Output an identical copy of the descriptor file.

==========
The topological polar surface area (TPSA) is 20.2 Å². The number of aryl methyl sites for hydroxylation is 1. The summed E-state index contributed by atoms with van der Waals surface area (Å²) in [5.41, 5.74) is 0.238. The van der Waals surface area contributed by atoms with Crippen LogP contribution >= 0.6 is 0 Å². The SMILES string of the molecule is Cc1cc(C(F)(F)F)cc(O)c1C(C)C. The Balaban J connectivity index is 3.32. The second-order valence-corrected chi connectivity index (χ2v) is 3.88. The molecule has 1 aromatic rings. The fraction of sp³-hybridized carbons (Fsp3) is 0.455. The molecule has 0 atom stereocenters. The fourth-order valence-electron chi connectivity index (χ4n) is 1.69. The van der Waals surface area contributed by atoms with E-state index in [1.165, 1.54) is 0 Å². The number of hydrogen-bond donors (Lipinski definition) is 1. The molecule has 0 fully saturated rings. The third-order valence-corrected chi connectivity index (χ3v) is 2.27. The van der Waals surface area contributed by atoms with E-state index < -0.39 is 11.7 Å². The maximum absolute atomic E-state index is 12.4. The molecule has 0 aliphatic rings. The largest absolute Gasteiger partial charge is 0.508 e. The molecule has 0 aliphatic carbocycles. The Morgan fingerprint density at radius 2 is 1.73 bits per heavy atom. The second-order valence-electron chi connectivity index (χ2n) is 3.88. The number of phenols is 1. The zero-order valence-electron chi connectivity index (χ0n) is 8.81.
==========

The topological polar surface area (TPSA) is 20.2 Å². The number of aryl methyl sites for hydroxylation is 1. The summed E-state index contributed by atoms with van der Waals surface area (Å²) in [5.41, 5.74) is 0.238. The van der Waals surface area contributed by atoms with Crippen LogP contribution >= 0.6 is 0 Å². The SMILES string of the molecule is Cc1cc(C(F)(F)F)cc(O)c1C(C)C. The Balaban J connectivity index is 3.32. The second-order valence-corrected chi connectivity index (χ2v) is 3.88. The molecule has 1 aromatic rings. The fraction of sp³-hybridized carbons (Fsp3) is 0.455. The molecule has 0 atom stereocenters. The fourth-order valence-electron chi connectivity index (χ4n) is 1.69. The van der Waals surface area contributed by atoms with E-state index in [1.165, 1.54) is 0 Å². The number of hydrogen-bond donors (Lipinski definition) is 1. The molecule has 0 fully saturated rings. The third-order valence-corrected chi connectivity index (χ3v) is 2.27. The van der Waals surface area contributed by atoms with E-state index < -0.39 is 11.7 Å². The maximum absolute atomic E-state index is 12.4. The molecule has 0 aliphatic rings. The largest absolute Gasteiger partial charge is 0.508 e. The molecule has 0 aliphatic carbocycles. The Morgan fingerprint density at radius 2 is 1.73 bits per heavy atom. The second-order valence-electron chi connectivity index (χ2n) is 3.88. The number of phenols is 1. The zero-order valence-electron chi connectivity index (χ0n) is 8.81.